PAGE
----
Then the Spirit impressed me with a new thought. I told her not to worry about career tracks for a moment and reflect instead on her spiritual gifts. If she thought about pursuing a life most in keeping with those gifts, what kind of life would that be? The mood in the room instantly changed; she said she hadn’t thought about approaching her future with that question in mind. Later in the week, she sent me a note informing me that she had found new clarity in her thinking and now discerned a life and career path that seemed well suited to her. Anxiety had given way to joy.

In their way, spiritual experiences are just such miraculous particles, enabling us to glimpse the vastness of God’s plan of salvation. —Matthew Wickman

Seeking the Spirit as our guide can feel a little daunting, at least until we remember that we are cocreators with God—cocreators of our lives and the world around us. While we do confront matters of right or wrong and truth or falsehood, and while it is vital to seek the Spirit’s confirmation regarding such things, most inspiration is less absolute in nature. Rather, it tends to be broader and more open ended: What moves you, or what might move you? What might you learn, and how might you learn it? What talents, traits, and virtues might you cultivate? What in our world might be better because of your involvement? In these and so many other areas, the Spirit is a creative partner who can help us fashion better ways to live and be. For every occasion when the Spirit helps us narrow our choices, there are many others when the Spirit assists us in multiplying them. The Spirit offers guidance, and that guidance is usually liberating.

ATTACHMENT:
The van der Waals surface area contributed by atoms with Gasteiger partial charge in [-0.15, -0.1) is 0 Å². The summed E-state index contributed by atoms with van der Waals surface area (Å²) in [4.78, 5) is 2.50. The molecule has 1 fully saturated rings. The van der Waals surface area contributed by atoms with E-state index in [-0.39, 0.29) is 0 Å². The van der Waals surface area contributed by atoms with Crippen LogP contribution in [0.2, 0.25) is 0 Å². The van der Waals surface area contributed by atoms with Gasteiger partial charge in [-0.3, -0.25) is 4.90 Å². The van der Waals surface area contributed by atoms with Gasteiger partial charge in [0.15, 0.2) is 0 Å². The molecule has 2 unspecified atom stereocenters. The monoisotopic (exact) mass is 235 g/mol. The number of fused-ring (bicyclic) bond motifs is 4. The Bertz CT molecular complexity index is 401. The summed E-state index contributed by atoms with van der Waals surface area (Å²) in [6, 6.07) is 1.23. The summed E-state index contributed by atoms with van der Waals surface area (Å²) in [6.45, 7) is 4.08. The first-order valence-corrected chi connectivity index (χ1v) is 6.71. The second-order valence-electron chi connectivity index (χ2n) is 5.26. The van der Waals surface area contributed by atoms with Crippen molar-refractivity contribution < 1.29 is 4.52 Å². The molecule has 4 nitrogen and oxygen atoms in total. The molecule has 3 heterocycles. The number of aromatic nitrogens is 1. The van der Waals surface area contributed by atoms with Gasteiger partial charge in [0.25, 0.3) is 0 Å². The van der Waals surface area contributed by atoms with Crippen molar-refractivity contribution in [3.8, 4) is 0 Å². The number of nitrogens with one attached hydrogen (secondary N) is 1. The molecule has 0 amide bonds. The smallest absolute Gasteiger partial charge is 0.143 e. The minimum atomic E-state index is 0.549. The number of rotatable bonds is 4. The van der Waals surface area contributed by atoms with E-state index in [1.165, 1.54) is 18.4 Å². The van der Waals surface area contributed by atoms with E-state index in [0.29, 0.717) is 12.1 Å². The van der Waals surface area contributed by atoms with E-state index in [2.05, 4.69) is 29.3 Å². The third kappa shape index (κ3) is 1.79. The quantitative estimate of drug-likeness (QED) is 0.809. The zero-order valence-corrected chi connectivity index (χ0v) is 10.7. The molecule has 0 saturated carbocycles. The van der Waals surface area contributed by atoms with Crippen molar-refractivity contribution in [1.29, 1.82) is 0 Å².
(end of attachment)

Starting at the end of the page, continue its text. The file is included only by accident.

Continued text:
1

Discerning the Spirit

What, then, about those seasons of life when we may feel far from God or when our spiritual lives feel vexed by questions, even crises? What does it mean to thrive spiritually when we feel weighed down by illness, grief, unkindness, loneliness, discrimination, anxiety, depression, abuse, trauma, rejection, disappointment, or numerous other hardships? Spiritual reassurance alone may not seem like much of a remedy. But if we continue to seek the Spirit’s presence even in difficult circumstances, and if we are mindful of what we discern in that miraculous grain of sand, we may find that God and relief are closer than we think.